Release Date: July 23, 1999
THOMPSON PLAN TO GIVE ATTORNEY GENERAL AUTHORITY TO APPOINT SPECIAL COUNSEL INTRODUCED BY MAJORITY LEADER
WASHINGTON -- Senate Governmental Affairs Committee Chairman Fred Thompson (R-TN) today announced that his legislation to give the attorney general the discretion to appoint a special counsel was granted expedited consideration by the Senate. Under a procedure employed by Senate Majority Leader Trent Lott (R-MS) last evening, the legislation, S. 1427, has been placed directly on the Senate calendar without requiring it to go through committee.
“Repeated attempts to refine the Independent Counsel Act have failed,” Senator Thompson said. “The responsibility and the accountability for appointing special counsels to investigate wrongdoing at the highest levels of government belong with the attorney general. This legislation will do just that and help to restore public confidence in the process.”
The Thompson bill would impose more accountability on the attorney general, the Senator noted. “The current attorney general has demonstrated that under the recently expired Independent Counsel statute, it is possible to rely on legal technicalities to escape the statute’s intent. My bill would place a greater burden on the attorney general to act responsibly or be held politically accountable and subject to congressional oversight,” Senator Thompson said.
Under Thompson’s proposal, the special counsel would answer to the attorney general, who would determine the jurisdiction for the special counsel’s investigation. A person subject to the special counsel’s investigation would be unable to challenge that jurisdiction in court.
Thompson said the operation of the special counsel, including the standard for his or her removal, regular reporting requirements to the attorney general, and other administrative matters, would be established through regulations that the attorney general would promulgate within 60 days of the bill’s passage. The regulations would not take effect unless Congress enacted a law to approve them within 60 days after submission. If Congress did not approve them, the attorney general would be required to submit new ones to the Congress. The regulations adopted could not be changed without Congress passing a new law confirming them.
Thompson noted that while the attorney general has already promulgated regulations regarding the appointment of special counsels, they fall short in two general areas. First, the regulations permit appointment of a special counsel only when a two-part test has been satisfied -- the investigation “must present a conflict of interest for the Department or other extraordinary circumstances,” and such an appointment “must be in the public interest.” Thompson said that under this test, the regulations could become a barrier to the appointment of a special counsel.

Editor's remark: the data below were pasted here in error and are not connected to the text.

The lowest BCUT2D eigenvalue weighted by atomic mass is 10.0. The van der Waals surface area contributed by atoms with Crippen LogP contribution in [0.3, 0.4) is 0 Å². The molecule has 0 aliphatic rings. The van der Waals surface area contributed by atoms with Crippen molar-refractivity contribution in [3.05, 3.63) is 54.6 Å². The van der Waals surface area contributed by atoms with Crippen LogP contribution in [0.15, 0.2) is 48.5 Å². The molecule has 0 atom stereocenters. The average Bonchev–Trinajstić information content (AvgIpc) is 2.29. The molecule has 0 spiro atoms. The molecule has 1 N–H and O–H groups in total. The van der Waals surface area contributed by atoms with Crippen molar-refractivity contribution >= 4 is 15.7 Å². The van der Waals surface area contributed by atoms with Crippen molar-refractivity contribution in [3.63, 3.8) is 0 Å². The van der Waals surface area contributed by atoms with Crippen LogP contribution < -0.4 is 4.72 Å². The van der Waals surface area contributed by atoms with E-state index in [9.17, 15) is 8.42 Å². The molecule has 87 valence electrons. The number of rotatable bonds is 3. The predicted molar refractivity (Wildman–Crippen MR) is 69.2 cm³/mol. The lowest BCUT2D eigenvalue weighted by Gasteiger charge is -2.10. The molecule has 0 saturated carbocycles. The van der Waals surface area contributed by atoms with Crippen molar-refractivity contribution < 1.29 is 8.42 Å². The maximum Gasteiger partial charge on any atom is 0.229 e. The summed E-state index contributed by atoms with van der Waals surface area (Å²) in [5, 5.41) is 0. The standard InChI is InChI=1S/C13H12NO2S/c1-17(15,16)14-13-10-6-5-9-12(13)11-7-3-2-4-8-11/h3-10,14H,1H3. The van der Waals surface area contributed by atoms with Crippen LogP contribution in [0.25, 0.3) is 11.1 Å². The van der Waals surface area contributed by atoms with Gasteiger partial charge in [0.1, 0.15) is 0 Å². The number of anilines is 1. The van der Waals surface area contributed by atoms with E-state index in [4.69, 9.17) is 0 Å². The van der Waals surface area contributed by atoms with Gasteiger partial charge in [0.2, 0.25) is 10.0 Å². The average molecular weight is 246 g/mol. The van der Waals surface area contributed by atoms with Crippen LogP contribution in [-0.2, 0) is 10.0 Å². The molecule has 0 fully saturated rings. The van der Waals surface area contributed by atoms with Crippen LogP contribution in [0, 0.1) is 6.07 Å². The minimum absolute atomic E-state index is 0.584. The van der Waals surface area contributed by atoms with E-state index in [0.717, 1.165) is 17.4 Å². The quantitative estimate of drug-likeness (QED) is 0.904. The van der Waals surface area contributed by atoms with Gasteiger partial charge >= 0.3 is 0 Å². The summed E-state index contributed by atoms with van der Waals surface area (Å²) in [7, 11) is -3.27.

Secondly, under the promulgated regulations the special counsel is afforded less independence than prior special counsel have been afforded. For instance, the special counsel is to answer to the attorney general for any investigative or prosecutorial step, and the attorney general may direct that such a step not be pursued. Indictments sought by the special counsel could be stopped, as could enforcement of subpoenas. And appeals of adverse decisions would, for the first time, require the approval of the solicitor general, a political appointee in the department.
SUMMARY OF SENATOR THOMPSON’S“SPECIAL COUNSEL ACT OF 1999"
- Under the legislation, S. 1427, the attorney general would be granted complete discretion to appoint a special counsel when she determines that such appointment is in “the public interest.”
- The only restriction on such an appointment provided in the amendment is that such special counsel cannot be an employee of the federal government at the time of their selection. The individual would be appointed by the attorney general. (This represents a departure from the Independent Counsel Act, where a three judge panel selected the person to serve as an independent counsel.)
- The legislation is silent with regard to reasonable grounds for an investigation, time frame to make a decision regarding appointment, and default requirements if no decision is made.
- There is no list of covered persons; the attorney general may select a special counsel to investigate anyone, so long as she deems it to be in the public interest.
- The bill requires the attorney general, within 60 days of passage of the legislation, to promulgate regulations relating to the operation and removal of a special counsel. Such regulations would not take effect unless approved by Congress within 60 days after submission, followed by presidential signature. The bill includes provisions for expedited Congressional consideration of the proposed regulations, including a provision that such regulations would not be subject to amendment. If disapproved by either House, the attorney general would be required to submit new regulations for approval.
- The attorney general, however, would have authority to promulgate regulations without the need for Congressional approval regarding the appointment of a particular independent counsel and the investigative or prosecutorial jurisdiction of a special counsel.
- The legislation repeals any regulations governing special counsel investigations that were issued by the attorney general following the expiration of the Independent Counsel Act. Upon enactment of the legislation, the attorney general would be precluded from issuing new regulations governing special counsel except pursuant to the Special Counsel Act.
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